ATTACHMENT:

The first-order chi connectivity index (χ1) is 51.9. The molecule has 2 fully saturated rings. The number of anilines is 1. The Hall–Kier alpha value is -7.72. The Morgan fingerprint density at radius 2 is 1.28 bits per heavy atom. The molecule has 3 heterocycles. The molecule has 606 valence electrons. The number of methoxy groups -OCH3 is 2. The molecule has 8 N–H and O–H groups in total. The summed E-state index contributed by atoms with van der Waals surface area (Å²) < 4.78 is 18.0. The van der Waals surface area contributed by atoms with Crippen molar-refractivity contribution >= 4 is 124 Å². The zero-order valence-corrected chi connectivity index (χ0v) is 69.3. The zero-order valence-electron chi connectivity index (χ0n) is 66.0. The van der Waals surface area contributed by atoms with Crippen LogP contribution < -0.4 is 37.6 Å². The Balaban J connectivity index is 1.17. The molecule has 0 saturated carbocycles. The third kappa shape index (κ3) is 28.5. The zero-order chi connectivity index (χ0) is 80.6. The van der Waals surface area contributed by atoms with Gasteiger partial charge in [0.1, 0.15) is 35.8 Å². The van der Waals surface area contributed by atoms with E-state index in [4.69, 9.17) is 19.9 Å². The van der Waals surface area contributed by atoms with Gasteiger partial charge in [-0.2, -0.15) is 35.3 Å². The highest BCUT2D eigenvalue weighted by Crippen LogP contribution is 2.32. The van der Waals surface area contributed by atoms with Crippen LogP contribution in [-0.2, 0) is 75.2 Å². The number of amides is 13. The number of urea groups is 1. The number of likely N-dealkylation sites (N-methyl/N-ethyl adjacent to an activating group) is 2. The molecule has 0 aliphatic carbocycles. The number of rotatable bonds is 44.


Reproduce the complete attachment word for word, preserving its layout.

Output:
The first-order chi connectivity index (χ1) is 51.9. The molecule has 2 fully saturated rings. The number of anilines is 1. The Hall–Kier alpha value is -7.72. The Morgan fingerprint density at radius 2 is 1.28 bits per heavy atom. The molecule has 3 heterocycles. The molecule has 606 valence electrons. The number of methoxy groups -OCH3 is 2. The molecule has 8 N–H and O–H groups in total. The summed E-state index contributed by atoms with van der Waals surface area (Å²) < 4.78 is 18.0. The van der Waals surface area contributed by atoms with Crippen molar-refractivity contribution >= 4 is 124 Å². The zero-order valence-corrected chi connectivity index (χ0v) is 69.3. The zero-order valence-electron chi connectivity index (χ0n) is 66.0. The van der Waals surface area contributed by atoms with Crippen LogP contribution < -0.4 is 37.6 Å². The Balaban J connectivity index is 1.17. The molecule has 0 saturated carbocycles. The third kappa shape index (κ3) is 28.5. The zero-order chi connectivity index (χ0) is 80.6. The van der Waals surface area contributed by atoms with Gasteiger partial charge in [0.1, 0.15) is 35.8 Å². The van der Waals surface area contributed by atoms with E-state index in [4.69, 9.17) is 19.9 Å². The van der Waals surface area contributed by atoms with Gasteiger partial charge in [-0.2, -0.15) is 35.3 Å². The highest BCUT2D eigenvalue weighted by Crippen LogP contribution is 2.32. The van der Waals surface area contributed by atoms with Crippen LogP contribution in [-0.2, 0) is 75.2 Å². The number of amides is 13. The number of urea groups is 1. The number of likely N-dealkylation sites (N-methyl/N-ethyl adjacent to an activating group) is 2. The molecule has 0 aliphatic carbocycles. The number of rotatable bonds is 44.